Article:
In many ways, Second Chances looks the most like No Worries on paper, especially in terms of homeownership, education, income, and credit card use.
But under the hood, the image is not that strong. Over 70 percent admit to paying a late bill in the past year, and nearly 80 percent report living paycheck to paycheck despite their higher income. About 13% say they have used personal loans of some flavor in the past year, as well as payday loans, online lenders, MoneyGram, pawn shops, and RushCards. Pawn shops have proven to be a particular favorite in this group – 61 percent of Second Chances have used a pawnshop loan in the past year.
And, it seems, Second Chances knows that their second chance may be unfolding in a sub-optimal fashion, with a majority of the population expressing pessimism about their present and future status.
“The obvious conclusion to be drawn is that they are living beyond their means, or at least that their income does not keep up with their expenses,” noted Unifund Vice President Steve Ashbacher in an interview with Karen Webster . “The problem is, it just opens a gigantic box of worms – how is that possible?” How do some high income earners have expenses that exceed their income so quickly that they visit pawn shops in some cases to access funds? “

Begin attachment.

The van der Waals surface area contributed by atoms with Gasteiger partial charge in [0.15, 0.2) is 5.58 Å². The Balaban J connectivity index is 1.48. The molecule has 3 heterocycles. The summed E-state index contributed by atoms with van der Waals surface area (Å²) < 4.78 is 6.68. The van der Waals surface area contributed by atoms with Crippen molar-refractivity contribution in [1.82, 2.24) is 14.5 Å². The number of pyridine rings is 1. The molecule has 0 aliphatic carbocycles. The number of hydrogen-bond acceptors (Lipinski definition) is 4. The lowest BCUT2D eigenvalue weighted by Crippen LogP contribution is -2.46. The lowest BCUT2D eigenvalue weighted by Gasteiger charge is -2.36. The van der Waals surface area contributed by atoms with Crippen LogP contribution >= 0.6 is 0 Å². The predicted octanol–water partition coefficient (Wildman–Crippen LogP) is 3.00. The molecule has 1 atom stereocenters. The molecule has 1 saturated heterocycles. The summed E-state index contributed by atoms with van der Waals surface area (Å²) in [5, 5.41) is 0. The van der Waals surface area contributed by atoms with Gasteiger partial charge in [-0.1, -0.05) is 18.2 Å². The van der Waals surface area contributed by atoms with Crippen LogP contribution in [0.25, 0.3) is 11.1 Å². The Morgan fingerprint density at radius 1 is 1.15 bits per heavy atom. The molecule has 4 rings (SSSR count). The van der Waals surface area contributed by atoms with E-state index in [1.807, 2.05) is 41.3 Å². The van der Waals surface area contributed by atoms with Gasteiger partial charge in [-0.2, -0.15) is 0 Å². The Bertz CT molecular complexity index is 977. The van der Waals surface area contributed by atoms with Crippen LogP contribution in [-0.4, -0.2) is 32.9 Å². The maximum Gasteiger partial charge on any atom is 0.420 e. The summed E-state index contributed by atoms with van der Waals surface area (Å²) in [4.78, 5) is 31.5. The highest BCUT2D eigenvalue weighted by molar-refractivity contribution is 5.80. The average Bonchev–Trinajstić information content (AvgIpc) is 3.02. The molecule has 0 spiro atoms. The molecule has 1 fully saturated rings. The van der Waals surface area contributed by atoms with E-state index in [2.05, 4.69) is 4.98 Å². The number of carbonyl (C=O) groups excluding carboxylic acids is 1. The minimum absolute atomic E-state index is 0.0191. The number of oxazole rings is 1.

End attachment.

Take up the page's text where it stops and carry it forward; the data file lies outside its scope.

Where do we go from here
Proponents of the regulation say it provides important protection for highly vulnerable consumers who are likely to be drawn into an almost inevitable cycle of debt. Payday loans and other forms of short-term loans don’t help consumers – they just offer them a way to turn a short-term financial problem into a more costly one in the long term.
Opponents of regulation continue to argue that the CFPB rules are not intended to regulate payday loans, but to ban them through a regulatory structure that will force roughly eight in ten lenders to close their doors and deny people access to credit for the short term they need.
The typical term for a short term loan is 60 days and the average amount borrowed is less than $ 400. The 78% of borrowers who love and need the products, have no difficulty in using them for the long term, and use them responsibly would be sorry to see them disappear.
The answers are not easy – and will not become as the environment continues to evolve, and perhaps to include a wider range of customers.
But now, the discussion is far from over, as the latest version of the rules is currently under construction.
We will keep you posted.